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The Dark Reality of Methamphetamine Use in the LGBTQIA+ Community

November 30, 2022


Addiction & Abuse

For members of the LGBTQIA+ community, methamphetamine use is all too common. According to a report by the National Institute on Drug Abuse, gay and bisexual men are more likely to use meth than any other demographic. Why is this? There are several reasons. Some people turn to meth as a way to cope with the discrimination and violence they face daily. Others use it as a way to enhance their sexual performance or to lose weight. Regardless of the reason, meth use comes with a host of risks—and these risks are amplified for members of the LGBTQIA+ community who often have difficulty accessing addiction treatment due to stigma and prejudice.

The Dangers of Methamphetamine Use
Methamphetamine is a powerful and highly addictive stimulant. It's commonly used as a party drug, as it can cause feelings of euphoria and increase sexual arousal. However, meth also comes with a host of dangerous side effects, including:

  • Increased heart rate and blood pressure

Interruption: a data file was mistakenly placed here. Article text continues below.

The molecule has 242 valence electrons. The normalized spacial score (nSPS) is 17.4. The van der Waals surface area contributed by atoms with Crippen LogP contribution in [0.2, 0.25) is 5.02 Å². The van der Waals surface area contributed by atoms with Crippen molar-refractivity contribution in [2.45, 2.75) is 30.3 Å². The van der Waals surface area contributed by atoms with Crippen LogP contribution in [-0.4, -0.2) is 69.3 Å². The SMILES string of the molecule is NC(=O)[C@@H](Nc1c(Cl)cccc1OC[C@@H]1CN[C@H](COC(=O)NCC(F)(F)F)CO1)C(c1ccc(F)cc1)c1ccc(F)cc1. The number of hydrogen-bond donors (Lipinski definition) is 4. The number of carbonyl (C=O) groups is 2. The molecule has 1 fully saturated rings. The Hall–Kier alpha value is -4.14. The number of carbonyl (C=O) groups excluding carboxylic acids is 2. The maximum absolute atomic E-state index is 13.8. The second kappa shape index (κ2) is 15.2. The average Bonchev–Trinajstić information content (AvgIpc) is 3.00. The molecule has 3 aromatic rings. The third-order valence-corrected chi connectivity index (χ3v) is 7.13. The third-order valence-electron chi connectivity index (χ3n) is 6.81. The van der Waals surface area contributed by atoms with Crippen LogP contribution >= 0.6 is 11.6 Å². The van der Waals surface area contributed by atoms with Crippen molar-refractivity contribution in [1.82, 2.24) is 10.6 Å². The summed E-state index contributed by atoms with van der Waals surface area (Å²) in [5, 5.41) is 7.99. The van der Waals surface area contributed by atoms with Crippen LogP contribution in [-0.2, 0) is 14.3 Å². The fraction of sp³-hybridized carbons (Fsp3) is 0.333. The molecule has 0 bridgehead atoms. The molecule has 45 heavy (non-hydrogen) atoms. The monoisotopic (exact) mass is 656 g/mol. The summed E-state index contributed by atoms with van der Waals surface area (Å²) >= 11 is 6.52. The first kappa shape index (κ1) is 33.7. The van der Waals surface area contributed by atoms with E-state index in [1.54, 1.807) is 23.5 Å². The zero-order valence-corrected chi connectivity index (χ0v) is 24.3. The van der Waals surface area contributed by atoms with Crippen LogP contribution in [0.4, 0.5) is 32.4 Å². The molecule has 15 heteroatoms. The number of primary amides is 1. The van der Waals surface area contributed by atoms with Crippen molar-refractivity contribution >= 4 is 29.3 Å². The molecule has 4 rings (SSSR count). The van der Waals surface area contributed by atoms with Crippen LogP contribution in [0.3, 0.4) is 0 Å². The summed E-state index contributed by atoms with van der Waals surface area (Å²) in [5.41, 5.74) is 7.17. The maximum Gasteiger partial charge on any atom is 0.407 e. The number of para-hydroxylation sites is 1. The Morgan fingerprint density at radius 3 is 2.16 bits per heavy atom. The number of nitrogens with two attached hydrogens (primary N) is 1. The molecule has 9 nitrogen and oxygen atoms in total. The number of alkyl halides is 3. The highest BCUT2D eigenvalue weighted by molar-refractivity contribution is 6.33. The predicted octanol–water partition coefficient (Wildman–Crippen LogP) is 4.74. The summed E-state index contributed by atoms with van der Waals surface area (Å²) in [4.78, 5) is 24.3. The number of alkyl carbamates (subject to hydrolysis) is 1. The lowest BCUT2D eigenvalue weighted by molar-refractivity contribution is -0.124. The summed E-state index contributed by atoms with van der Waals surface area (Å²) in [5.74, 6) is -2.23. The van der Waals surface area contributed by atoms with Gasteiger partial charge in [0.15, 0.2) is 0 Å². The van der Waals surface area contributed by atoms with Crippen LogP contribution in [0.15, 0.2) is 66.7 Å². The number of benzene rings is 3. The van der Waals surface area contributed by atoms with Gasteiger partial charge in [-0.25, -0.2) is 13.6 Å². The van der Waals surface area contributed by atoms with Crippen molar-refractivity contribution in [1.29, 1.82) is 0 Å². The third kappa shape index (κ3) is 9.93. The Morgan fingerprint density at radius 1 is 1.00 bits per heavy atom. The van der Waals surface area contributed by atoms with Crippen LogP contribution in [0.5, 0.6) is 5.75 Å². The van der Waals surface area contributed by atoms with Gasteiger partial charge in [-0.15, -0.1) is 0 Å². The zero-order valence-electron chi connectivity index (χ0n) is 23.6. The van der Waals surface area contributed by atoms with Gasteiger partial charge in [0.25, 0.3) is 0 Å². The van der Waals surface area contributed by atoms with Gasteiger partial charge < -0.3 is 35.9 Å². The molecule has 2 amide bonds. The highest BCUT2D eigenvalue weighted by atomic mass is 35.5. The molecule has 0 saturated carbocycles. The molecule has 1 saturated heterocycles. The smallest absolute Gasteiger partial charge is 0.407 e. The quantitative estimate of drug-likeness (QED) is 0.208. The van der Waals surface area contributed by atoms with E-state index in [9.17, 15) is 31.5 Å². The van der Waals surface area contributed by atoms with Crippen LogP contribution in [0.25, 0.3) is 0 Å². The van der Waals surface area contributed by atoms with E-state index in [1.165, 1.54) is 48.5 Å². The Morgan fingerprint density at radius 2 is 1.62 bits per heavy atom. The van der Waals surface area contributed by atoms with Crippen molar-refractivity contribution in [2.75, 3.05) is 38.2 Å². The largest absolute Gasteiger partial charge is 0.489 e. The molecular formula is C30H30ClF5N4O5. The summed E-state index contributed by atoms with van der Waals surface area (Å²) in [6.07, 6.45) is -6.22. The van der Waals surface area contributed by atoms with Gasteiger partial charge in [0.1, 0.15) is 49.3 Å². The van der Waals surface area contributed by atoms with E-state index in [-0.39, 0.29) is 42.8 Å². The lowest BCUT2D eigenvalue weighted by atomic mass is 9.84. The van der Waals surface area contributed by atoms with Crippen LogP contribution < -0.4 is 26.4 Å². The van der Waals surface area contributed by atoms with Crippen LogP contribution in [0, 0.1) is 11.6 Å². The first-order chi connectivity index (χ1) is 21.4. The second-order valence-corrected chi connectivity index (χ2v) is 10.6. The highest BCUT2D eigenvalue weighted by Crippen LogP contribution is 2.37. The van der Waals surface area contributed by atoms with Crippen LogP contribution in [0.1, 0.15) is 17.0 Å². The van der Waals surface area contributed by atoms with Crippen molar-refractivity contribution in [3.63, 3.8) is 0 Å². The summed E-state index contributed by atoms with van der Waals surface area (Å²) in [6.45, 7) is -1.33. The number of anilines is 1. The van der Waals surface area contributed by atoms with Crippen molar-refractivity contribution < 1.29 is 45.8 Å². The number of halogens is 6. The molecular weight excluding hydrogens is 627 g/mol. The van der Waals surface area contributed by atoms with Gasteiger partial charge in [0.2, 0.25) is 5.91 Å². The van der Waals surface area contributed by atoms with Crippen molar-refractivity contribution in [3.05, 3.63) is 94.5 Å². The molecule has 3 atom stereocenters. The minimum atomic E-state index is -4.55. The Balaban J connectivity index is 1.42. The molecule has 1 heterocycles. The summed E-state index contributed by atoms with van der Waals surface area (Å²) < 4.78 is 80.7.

• Anxiety and paranoia
  • Violent behavior
  • Hallucinations
  • Weight loss
  • Tooth decay

Long-term meth use can also lead to stroke, heart failure, and organ damage. In short, methamphetamine is a highly dangerous drug—one that can cause serious harm to those who use it.

Warning Signs That Someone May Be Using Meth
There are several warning signs that someone may be using methamphetamine. These include:

  • Weight loss
  • Insomnia
  • Anxiety and irritability
  • Paranoia
  • Aggressive or violent behavior
  • Dilated pupils

If you suspect that someone you know is using meth, it's important to get them help as soon as possible. There are many resources available for those struggling with addiction, including counseling, therapy, and 12-step programs.

Methamphetamine use is a real issue in the LGBTQIA+ community. This incredibly potent and addictive drug can result in some harmful side effects—like weight loss, hallucinations, tooth decay, organ damage, and even death. If you're worried that someone close to you might be using methamphetamines, don't stay silent. Get help from friends or professionals. There are lots of different resources that can assist with the addiction recovery journey.

Written By: 

Kollyn Conrad




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